According to Hegel, Kant's barbarous triviality lies on the fact that we all know that concept and being cannot be united in finite beings. But the ontological proof refers to the infinite being.
According to Hegel, Kant should either criticize the philosophical postulation of an identity no man could recognize-that of being and concept in finite beings- or, while denying existence to be a predicate of finite beings, should also deny existence to be a predicate of the concept of any being, including an infinite one. Hegel refers to the use by Kant of a finite being to refute the ontological argument. In fact, Kant does so, employing the example of a hundred thalers:
"A hundred real thalers do not contain the least coin more than a hundred possible thalers. For as the latter signify the concept, and the former the object and the positing of the object, should the former contain more than the latter, my concept would not, in that case, express the whole object, and would not therefore be an adequate concept of it. (...) For the object, as it actually exists is not analytically contained in my concept, but is added to my concept ... synthetically; and yet the conceived hundred thalers are not themselves in the least increased through thus acquiring existence outside my concept." (KrV, B627)
Therefore, Kant's refutation of the ontological argument would in fact ignore , Hegel would say, that existence is stated as a predicate of the infinite being only and not of a hundred thalers or some other finite being. But, although Hegel intends to criticize Kant's refutation, it doesn't mean that he could make the ontological proof more acceptable. Hegel is now with the onus probandi: to show that, although existence is not a descriptive predicate of a finite being, it could be so when we talk about God. At this point, he gives up demonstration and prefers to come back to Anselm's ancient proof: (5) to understand God's concept is to Know that he could not be just a concept, that he must also exist.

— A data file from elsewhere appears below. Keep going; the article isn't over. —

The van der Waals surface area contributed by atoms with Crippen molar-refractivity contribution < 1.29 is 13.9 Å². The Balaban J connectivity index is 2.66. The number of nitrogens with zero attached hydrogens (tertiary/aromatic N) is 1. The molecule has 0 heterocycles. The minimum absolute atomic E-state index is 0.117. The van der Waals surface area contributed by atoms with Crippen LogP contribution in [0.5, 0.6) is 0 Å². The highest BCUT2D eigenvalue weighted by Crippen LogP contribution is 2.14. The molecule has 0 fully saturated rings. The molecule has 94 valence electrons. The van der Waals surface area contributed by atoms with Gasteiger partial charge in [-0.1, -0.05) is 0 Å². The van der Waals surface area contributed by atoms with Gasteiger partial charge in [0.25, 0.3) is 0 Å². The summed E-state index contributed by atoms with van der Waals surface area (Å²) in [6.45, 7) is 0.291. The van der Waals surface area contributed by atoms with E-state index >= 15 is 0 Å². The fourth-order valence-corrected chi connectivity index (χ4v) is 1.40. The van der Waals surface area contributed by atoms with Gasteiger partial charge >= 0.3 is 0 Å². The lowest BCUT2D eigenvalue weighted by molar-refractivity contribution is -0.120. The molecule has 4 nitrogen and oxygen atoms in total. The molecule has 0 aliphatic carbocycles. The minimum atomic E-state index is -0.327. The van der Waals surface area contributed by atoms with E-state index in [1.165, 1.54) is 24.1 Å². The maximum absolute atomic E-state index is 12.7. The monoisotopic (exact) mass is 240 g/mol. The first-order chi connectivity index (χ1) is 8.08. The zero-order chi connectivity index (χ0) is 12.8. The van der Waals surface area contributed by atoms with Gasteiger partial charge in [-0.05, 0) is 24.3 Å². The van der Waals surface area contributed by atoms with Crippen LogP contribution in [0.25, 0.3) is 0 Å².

In overcoming Kant's naiveté, Hegel will take the steps of a metaphysical inquiry, toward the knowing and the proving of the Absolute.
(1) The ontological argument was first stated by Anselm in the Proslogium, Anselm defines God as a being related to whom nothing superior can be conceived. He inquires on the possible existence of such a being in ours mind only, that is , as an object of thought. The answer is negative, for such a being would be one related to whom a superior could be conceived. The ontological argument presented by Descartes in the fifth Meditation is essentially a modern version of Anselm's argument.
(2) G. Dicker, Descartes: an analytical and historical introduction, Oxford, Oxford University Press.
(3) Strawson, The bounds of Sense, London, Routledge, 1966, p. 225.
(4) Cf.Hegel, Enzyklopädie der philosophichen Wissenschaften, SuhrKamp, ed. Moldenhauer Michel, , & 51
(5) Cf.Hegel, Vorlesungen über die Philosophie der Religion, ed. Jaeschke, III, p.324.